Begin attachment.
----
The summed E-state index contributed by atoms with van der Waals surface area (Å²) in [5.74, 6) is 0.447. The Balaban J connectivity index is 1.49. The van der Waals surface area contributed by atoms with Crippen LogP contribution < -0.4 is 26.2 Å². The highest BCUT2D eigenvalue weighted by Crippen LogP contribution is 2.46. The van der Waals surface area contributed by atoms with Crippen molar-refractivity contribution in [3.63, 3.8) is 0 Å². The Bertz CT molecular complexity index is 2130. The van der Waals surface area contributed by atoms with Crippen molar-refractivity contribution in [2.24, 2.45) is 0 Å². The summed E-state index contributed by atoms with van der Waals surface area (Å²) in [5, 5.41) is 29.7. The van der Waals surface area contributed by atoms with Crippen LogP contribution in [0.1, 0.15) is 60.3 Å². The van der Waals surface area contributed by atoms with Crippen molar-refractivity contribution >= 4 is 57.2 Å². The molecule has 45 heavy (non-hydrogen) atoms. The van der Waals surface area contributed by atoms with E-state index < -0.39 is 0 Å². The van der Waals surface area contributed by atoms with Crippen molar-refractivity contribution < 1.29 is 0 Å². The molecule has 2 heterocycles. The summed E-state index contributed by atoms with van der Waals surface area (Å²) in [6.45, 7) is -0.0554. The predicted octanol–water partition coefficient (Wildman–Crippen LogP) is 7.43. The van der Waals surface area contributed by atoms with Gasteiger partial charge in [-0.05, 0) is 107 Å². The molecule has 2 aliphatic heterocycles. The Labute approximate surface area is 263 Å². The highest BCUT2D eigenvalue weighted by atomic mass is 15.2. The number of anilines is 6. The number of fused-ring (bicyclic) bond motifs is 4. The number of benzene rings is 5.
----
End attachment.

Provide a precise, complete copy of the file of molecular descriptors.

The summed E-state index contributed by atoms with van der Waals surface area (Å²) in [5.74, 6) is 0.447. The Balaban J connectivity index is 1.49. The van der Waals surface area contributed by atoms with Crippen LogP contribution < -0.4 is 26.2 Å². The highest BCUT2D eigenvalue weighted by Crippen LogP contribution is 2.46. The van der Waals surface area contributed by atoms with Crippen molar-refractivity contribution in [3.63, 3.8) is 0 Å². The Bertz CT molecular complexity index is 2130. The van der Waals surface area contributed by atoms with Crippen molar-refractivity contribution in [2.24, 2.45) is 0 Å². The summed E-state index contributed by atoms with van der Waals surface area (Å²) in [5, 5.41) is 29.7. The van der Waals surface area contributed by atoms with Crippen LogP contribution in [0.1, 0.15) is 60.3 Å². The van der Waals surface area contributed by atoms with Crippen molar-refractivity contribution >= 4 is 57.2 Å². The molecule has 45 heavy (non-hydrogen) atoms. The van der Waals surface area contributed by atoms with E-state index < -0.39 is 0 Å². The van der Waals surface area contributed by atoms with Crippen molar-refractivity contribution < 1.29 is 0 Å². The molecule has 2 heterocycles. The summed E-state index contributed by atoms with van der Waals surface area (Å²) in [6.45, 7) is -0.0554. The predicted octanol–water partition coefficient (Wildman–Crippen LogP) is 7.43. The van der Waals surface area contributed by atoms with Gasteiger partial charge in [-0.05, 0) is 107 Å². The molecule has 2 aliphatic heterocycles. The Labute approximate surface area is 263 Å². The highest BCUT2D eigenvalue weighted by atomic mass is 15.2. The number of anilines is 6. The number of fused-ring (bicyclic) bond motifs is 4. The number of benzene rings is 5.